Health North America

World’s first whole-eye transplant performed on a US veteran

World’s first whole-eye transplant performed on a US veteran

Aaron James’ story began in 2021, when after being electrocuted; suffering a deadly 7,200-volt electric shock.

He survived the high-voltage electrical accident when he accidentally touched a live wire with his face, which began the long journey undergoing a world-first transplant.

Mr James, 46,  from Hot Springs, Arkansas, wide range of injuries included the loss of his left eye, entire nose, lips, front teeth, left cheek and chin. His left hand from elbow was also lost.

The rare partial face transplant was done with over 140 professionals earlier in May, the procedure lasted approximately 21 hours.

Aaron James is pictured with Dr. Eduardo D. Rodriguez, director of the Face Transplant Program and chair of the Hansjörg Wyss Department of Plastic Surgery at NYU Langone. (Mateo Salcedo / NYU Langone Health)

The entire left eye and portion of face transplanted to the veteran was from a single donor and was done by the surgical team from NYU Langone Health. A first, as it is the only successful combined transplant case of its kind.

In a release from the surgeons November 9, it is stated that It’s not currently known if James will regain sight, but that the transplanted eye has ‘shown remarkable signs of health’.

Dr Eduardo Rodriguez, one of the lead surgeons on his case said, “Aaron has been extremely motivated to regain the function and independence he lost after his injury. We couldn’t have asked for a more perfect patient,” said Dr Eduardo Rodriguez, one of the leading surgeons on the case.

After the accident, James had severe issues with food and even had to have his eye removed as he was in constant pain.

3D-printing was used for his face during the surgery and his rehabilitation continued with physical, occupational and speech therapy, after his discharge.

 “We’ve made one major step forward and have paved the way for the next chapter to restore vision. ”The mere fact that we’ve accomplished the first successful whole-eye transplant with a face is a tremendous feat many have long thought was not possible.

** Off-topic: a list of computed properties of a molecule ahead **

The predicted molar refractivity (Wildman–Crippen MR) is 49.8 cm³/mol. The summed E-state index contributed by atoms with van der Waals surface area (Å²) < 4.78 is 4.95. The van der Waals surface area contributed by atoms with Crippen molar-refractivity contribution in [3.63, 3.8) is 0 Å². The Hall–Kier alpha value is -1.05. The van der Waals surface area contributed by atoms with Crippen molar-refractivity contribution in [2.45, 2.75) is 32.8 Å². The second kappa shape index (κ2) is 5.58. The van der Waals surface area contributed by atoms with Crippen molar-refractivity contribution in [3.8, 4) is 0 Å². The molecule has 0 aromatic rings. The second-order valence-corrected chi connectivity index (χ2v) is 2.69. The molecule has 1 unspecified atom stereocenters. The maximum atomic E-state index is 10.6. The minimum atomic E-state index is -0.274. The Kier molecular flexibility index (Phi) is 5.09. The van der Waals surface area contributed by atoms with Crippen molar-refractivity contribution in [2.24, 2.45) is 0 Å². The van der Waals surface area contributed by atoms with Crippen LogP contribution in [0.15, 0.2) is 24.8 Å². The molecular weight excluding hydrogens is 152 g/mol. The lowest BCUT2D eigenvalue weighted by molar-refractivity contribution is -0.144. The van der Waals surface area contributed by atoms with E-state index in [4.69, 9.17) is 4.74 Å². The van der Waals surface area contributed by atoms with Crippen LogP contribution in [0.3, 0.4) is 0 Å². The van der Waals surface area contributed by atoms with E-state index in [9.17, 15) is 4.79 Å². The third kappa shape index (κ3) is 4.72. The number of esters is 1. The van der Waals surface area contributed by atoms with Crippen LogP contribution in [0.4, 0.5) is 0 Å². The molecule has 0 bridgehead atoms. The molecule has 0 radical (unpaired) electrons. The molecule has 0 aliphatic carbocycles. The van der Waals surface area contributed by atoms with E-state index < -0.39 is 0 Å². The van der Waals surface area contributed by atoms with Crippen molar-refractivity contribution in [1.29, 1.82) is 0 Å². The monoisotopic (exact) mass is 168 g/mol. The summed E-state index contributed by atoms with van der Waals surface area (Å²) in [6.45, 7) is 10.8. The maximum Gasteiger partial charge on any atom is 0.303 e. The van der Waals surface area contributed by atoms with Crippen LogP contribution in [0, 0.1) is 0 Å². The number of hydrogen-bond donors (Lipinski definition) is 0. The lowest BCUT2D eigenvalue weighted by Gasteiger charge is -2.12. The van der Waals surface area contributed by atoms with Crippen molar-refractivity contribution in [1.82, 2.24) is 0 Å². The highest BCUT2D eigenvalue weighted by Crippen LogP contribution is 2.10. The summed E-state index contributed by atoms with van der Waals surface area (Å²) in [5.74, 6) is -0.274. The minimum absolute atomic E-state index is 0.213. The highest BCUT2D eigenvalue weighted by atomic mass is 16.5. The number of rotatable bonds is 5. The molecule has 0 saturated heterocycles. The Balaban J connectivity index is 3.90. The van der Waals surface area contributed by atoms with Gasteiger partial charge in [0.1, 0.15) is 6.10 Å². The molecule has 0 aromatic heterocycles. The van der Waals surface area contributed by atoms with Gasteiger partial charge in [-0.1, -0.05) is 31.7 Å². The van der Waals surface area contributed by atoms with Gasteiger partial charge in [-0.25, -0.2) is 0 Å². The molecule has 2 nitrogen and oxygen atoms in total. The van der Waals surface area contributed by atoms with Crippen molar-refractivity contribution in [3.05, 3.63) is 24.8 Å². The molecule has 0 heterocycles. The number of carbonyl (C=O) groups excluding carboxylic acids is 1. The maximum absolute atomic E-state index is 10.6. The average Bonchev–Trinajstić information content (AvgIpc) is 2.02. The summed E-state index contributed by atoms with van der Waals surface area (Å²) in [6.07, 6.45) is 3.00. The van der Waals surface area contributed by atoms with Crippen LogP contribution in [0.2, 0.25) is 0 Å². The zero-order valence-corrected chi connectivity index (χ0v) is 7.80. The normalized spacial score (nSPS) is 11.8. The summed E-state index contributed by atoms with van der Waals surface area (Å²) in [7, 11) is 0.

“We’ve made one major step forward and have paved the way for the next chapter to restore vision.”

“I’m grateful beyond words for the donor and his family, who have given me a second chance at life during their own time of great difficulty. I hope the family finds solace in knowing that part of the donor lives on with me.

“I will also forever be thankful to Dr Rodriguez and his team for changing my life. My family and I wouldn’t have been able to navigate this difficult journey without their expertise and support.”

He told NBC News: “I just look like a normal person walking down the street.”

The procedure marks a major step for the field of transplant medicine, Dr. Oren Tepper, plastic and reconstructive surgeon and director of the Craniofacial Surgery Program at Montefiore Health System, said in an email to CNN.

“This highly technical and complex surgery represents a significant advancement in the field of face transplantation,” wrote Tepper, who was not involved in Aaron’s care.

“Ultimately, if transplanting an eye proves to be successful at restoring any form of nerve function or visual signals, this would be a tremendous breakthrough in medicine for patients who have suffered loss of the eye due to trauma or cancer.”

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